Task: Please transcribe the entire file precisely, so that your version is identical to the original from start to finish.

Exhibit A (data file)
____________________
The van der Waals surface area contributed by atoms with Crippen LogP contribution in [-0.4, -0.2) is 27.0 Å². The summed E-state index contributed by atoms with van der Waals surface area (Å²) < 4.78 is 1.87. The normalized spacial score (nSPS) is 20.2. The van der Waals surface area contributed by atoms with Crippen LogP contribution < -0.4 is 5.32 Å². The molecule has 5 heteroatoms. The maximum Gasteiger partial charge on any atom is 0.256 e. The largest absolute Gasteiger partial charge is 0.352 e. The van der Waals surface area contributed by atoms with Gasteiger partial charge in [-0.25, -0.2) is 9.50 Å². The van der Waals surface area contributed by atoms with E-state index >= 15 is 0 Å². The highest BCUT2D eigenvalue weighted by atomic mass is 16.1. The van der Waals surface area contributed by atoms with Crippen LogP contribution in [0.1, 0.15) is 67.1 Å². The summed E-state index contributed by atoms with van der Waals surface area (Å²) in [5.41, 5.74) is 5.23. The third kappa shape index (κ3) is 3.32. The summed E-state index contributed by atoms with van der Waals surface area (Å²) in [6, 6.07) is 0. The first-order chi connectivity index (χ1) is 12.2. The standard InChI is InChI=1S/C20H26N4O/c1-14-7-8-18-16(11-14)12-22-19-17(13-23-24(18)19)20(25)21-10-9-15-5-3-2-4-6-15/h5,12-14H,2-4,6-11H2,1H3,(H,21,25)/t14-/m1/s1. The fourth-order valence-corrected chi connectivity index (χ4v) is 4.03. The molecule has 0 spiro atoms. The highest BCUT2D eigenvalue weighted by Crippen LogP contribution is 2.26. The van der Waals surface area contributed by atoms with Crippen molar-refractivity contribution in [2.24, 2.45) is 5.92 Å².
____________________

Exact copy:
The van der Waals surface area contributed by atoms with Crippen LogP contribution in [-0.4, -0.2) is 27.0 Å². The summed E-state index contributed by atoms with van der Waals surface area (Å²) < 4.78 is 1.87. The normalized spacial score (nSPS) is 20.2. The van der Waals surface area contributed by atoms with Crippen LogP contribution < -0.4 is 5.32 Å². The molecule has 5 heteroatoms. The maximum Gasteiger partial charge on any atom is 0.256 e. The largest absolute Gasteiger partial charge is 0.352 e. The van der Waals surface area contributed by atoms with Gasteiger partial charge in [-0.25, -0.2) is 9.50 Å². The van der Waals surface area contributed by atoms with E-state index >= 15 is 0 Å². The highest BCUT2D eigenvalue weighted by atomic mass is 16.1. The van der Waals surface area contributed by atoms with Crippen LogP contribution in [0.1, 0.15) is 67.1 Å². The summed E-state index contributed by atoms with van der Waals surface area (Å²) in [5.41, 5.74) is 5.23. The third kappa shape index (κ3) is 3.32. The summed E-state index contributed by atoms with van der Waals surface area (Å²) in [6, 6.07) is 0. The first-order chi connectivity index (χ1) is 12.2. The standard InChI is InChI=1S/C20H26N4O/c1-14-7-8-18-16(11-14)12-22-19-17(13-23-24(18)19)20(25)21-10-9-15-5-3-2-4-6-15/h5,12-14H,2-4,6-11H2,1H3,(H,21,25)/t14-/m1/s1. The fourth-order valence-corrected chi connectivity index (χ4v) is 4.03. The molecule has 0 spiro atoms. The highest BCUT2D eigenvalue weighted by Crippen LogP contribution is 2.26. The van der Waals surface area contributed by atoms with Crippen molar-refractivity contribution in [2.24, 2.45) is 5.92 Å².